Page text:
What is most important at present is to recognise that in estimating the financial merits of the various sources net revenue is the only sound basis of calculation. No matter what are the gross incomings, if there are equal outgoings the exchequer does not benefit. Taking this view, we are led to reduce very much the importance of the economic receipts. Except in the case of rent the net returns are small. Even the Prussian state railways, the most profitable of public undertakings, do not produce much revenue when compared with the total net receipts of the budget. Besides, the intrusion of the tax element tends to deprive some of the most important public industries of their purely economic character.
§ 6. The intermixture of economic and tax revenues as well as the complications of net and gross receipts, and the involved relations of capital and revenue accounts, prevent a precise and definite answer regarding the proportion of public expenditure defrayed out of taxation. It is, however, possible to give approximate results that are not without value. In the English financial year 1901-2, the receipts from taxation were £121,893,000. The cost of collection was £2,970,000, leaving a net return of £118,923,000. Non-tax receipts came to £21,105,000, expenditure to £13,300,000, and the net receipts to £7,805,000.
Passing over the various readjustments that the question of fees and the distribution of interest on capital charges might in strictness necessitate, 94 per cent. is obtained from taxation against 6 per cent. from other sources. Local finance in England and Wales for the year 1898-9 (the last available) gained by taxation £38,600,000 directly, and £11,790,000, from contributions of the central government. Gas, electric lighting, waterworks, and tramways yielded over £10,430,000, while their cost was £7,785,000. This balance of £2,645,000 has to be further reduced by the interest on debt incurred on the industries in question, or about £2,350,000, the net gain being brought down to less than £300,000. Tolls, dues, repayments, rents, and dividends came to about £9,000,000, from which the uncertain cost of collection has to be taken. The broad inference from these figures is that about two-thirds of the gross local receipts come from taxation, the remaining one-third being otherwise obtained, but that in the net receipts taxation stands to other sources in the ratio of 5 to 1.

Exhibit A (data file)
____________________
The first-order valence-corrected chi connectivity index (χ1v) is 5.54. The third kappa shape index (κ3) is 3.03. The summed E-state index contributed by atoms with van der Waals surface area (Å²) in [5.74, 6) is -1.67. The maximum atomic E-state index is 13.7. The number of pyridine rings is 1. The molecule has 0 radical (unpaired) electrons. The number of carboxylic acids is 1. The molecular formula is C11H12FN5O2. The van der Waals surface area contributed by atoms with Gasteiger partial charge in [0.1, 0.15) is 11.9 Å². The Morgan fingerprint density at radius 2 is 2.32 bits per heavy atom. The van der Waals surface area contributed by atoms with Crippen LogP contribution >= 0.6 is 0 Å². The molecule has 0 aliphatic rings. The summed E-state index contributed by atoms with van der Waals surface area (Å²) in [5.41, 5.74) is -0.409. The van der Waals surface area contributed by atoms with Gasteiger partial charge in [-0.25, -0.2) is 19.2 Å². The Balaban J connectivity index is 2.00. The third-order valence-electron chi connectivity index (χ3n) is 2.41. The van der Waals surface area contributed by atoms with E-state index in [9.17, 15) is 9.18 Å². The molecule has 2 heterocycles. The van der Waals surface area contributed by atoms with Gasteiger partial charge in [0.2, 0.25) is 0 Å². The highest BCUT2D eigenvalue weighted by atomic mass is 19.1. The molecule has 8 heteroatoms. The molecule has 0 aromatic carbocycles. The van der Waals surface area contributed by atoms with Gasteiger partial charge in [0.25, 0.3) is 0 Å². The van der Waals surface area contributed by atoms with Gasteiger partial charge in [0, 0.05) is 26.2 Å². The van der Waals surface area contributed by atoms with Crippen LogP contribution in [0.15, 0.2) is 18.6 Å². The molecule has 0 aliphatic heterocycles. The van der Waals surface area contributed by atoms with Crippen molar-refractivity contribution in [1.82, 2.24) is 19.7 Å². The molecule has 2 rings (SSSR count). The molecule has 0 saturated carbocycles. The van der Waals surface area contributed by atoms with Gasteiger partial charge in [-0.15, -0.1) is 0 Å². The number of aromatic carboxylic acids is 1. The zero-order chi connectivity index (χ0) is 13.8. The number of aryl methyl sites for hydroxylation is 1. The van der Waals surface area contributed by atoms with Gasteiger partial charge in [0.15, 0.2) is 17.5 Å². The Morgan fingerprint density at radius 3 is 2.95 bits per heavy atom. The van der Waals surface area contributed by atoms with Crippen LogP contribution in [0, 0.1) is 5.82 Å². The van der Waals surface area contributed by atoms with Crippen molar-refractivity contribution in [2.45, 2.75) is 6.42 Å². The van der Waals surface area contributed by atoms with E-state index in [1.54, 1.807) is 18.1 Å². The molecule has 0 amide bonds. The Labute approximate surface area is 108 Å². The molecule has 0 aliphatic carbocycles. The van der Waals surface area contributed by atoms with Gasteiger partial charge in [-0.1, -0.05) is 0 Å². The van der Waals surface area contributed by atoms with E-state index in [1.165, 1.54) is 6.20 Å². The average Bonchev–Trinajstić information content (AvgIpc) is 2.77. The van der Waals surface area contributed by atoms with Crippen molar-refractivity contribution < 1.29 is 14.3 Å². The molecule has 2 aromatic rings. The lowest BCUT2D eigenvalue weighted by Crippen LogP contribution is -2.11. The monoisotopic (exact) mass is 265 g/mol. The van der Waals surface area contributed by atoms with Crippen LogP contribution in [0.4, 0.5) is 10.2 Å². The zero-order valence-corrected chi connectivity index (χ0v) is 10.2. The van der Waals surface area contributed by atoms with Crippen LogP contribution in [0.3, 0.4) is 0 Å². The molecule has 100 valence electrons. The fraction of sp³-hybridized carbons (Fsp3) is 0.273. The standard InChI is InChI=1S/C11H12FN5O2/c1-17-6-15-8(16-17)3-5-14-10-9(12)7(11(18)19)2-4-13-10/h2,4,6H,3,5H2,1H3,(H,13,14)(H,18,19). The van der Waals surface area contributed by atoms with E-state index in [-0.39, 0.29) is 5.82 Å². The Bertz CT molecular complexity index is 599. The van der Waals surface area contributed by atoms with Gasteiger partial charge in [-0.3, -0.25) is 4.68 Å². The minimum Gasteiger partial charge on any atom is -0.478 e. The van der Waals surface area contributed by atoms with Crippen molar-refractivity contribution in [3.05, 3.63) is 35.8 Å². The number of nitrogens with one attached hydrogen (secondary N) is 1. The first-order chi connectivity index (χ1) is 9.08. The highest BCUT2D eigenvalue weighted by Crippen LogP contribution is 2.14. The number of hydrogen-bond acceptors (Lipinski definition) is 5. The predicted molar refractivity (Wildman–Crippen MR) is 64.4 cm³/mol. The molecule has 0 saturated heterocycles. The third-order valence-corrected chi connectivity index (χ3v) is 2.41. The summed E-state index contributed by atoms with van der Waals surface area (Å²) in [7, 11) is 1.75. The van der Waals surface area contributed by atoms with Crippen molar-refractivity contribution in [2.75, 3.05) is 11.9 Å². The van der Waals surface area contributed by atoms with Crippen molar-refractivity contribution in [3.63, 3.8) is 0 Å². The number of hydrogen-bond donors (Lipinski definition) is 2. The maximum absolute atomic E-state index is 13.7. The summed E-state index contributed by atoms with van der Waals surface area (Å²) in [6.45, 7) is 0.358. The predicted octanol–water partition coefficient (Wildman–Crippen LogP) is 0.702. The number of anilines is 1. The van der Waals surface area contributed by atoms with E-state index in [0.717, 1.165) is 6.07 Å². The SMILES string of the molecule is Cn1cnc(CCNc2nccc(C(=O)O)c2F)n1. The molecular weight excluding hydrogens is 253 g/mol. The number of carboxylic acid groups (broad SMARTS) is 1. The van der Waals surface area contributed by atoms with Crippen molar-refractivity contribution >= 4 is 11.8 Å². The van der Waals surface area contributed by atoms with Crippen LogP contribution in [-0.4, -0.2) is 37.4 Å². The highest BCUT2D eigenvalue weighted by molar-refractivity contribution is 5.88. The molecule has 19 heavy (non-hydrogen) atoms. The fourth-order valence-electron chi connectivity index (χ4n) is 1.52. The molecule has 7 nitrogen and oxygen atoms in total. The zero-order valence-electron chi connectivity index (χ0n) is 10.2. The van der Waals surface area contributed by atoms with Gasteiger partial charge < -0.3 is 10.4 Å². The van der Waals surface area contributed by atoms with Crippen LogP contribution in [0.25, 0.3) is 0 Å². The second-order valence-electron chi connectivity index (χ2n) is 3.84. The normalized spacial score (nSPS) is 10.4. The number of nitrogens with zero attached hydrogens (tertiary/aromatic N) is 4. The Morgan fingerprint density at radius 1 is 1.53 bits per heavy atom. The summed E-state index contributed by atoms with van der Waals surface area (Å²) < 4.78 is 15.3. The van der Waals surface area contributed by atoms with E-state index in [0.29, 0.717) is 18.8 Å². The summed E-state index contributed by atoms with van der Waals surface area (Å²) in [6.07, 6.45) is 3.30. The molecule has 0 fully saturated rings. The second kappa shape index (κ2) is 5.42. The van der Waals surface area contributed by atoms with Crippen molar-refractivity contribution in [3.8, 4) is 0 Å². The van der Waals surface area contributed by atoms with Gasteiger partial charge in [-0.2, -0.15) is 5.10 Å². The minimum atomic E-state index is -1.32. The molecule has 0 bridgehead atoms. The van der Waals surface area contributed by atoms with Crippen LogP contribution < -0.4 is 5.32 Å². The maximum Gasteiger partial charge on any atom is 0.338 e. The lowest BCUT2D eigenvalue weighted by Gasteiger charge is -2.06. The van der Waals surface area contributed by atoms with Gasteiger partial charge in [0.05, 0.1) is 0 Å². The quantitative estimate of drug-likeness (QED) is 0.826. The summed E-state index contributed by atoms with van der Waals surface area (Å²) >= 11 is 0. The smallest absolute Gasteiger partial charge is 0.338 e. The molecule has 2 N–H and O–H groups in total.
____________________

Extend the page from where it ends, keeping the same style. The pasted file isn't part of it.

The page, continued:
Germany shows a somewhat different position. Nearly all the German States have a good percentage of their gross receipts from economic revenue, but when the cost of gaining that revenue is taken into account there is very little surplus left. Thus the estimated net revenue for the year 1902 from the Prussian lands and forests (other than railways) is 59,600,000 marks (£2,980,000); that from mines and salt-works 30,800,000 marks (£1,540,000), the railway earnings (part of which is taxation) contributed 532 million marks (£26,600,000), or a total of about 623 million marks (or £31,150,000).
*149 The gross receipts would convey a quite different impression. They for the same year are estimated at 1,714 million marks, the corresponding outlay, net working interest on railway debt, being 1,091 million marks. As the gross receipts from all sources are taken at 2,614 million marks, while the net receipts only reach 883 million marks,
*150 we may conclude that though the domain and industrial undertakings were over 62 per cent. of the gross, they formed a smaller proportion of the net income.
*151 The inclusion of fees and administrative revenue would increase the proportion of economic receipts, but the tax element is so prominent in them (especially the law fees) that the correctness of this course is doubtful.
The other German States resemble Prussia, though in their case the proportion of net receipts by taxation is probably larger, as their net income from railways and mines is lower. Austria and Hungary, too, gain much less than Prussia from the economic sources of revenue.